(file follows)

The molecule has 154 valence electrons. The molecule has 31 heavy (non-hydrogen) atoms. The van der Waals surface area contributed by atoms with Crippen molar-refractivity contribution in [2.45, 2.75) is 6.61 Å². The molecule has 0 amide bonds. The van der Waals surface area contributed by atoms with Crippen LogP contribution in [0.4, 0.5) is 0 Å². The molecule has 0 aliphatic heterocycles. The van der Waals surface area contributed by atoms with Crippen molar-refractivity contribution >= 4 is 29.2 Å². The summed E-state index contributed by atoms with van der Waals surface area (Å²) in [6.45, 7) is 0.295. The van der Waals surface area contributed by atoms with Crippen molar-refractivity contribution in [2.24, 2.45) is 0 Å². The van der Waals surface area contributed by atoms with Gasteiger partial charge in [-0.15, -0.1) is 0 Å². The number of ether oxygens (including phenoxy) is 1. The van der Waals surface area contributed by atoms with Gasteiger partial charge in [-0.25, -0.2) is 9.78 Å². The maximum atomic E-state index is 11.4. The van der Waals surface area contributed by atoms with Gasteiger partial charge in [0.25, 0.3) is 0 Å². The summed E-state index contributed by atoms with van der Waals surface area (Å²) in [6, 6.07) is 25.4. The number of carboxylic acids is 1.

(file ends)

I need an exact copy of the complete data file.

The molecule has 154 valence electrons. The molecule has 31 heavy (non-hydrogen) atoms. The van der Waals surface area contributed by atoms with Crippen molar-refractivity contribution in [2.45, 2.75) is 6.61 Å². The molecule has 0 amide bonds. The van der Waals surface area contributed by atoms with Crippen LogP contribution in [0.4, 0.5) is 0 Å². The molecule has 0 aliphatic heterocycles. The van der Waals surface area contributed by atoms with Crippen molar-refractivity contribution >= 4 is 29.2 Å². The summed E-state index contributed by atoms with van der Waals surface area (Å²) in [6.45, 7) is 0.295. The van der Waals surface area contributed by atoms with Crippen molar-refractivity contribution in [2.24, 2.45) is 0 Å². The van der Waals surface area contributed by atoms with Gasteiger partial charge in [-0.15, -0.1) is 0 Å². The number of ether oxygens (including phenoxy) is 1. The van der Waals surface area contributed by atoms with Gasteiger partial charge in [-0.25, -0.2) is 9.78 Å². The maximum atomic E-state index is 11.4. The van der Waals surface area contributed by atoms with Gasteiger partial charge in [0.25, 0.3) is 0 Å². The summed E-state index contributed by atoms with van der Waals surface area (Å²) in [6, 6.07) is 25.4. The number of carboxylic acids is 1.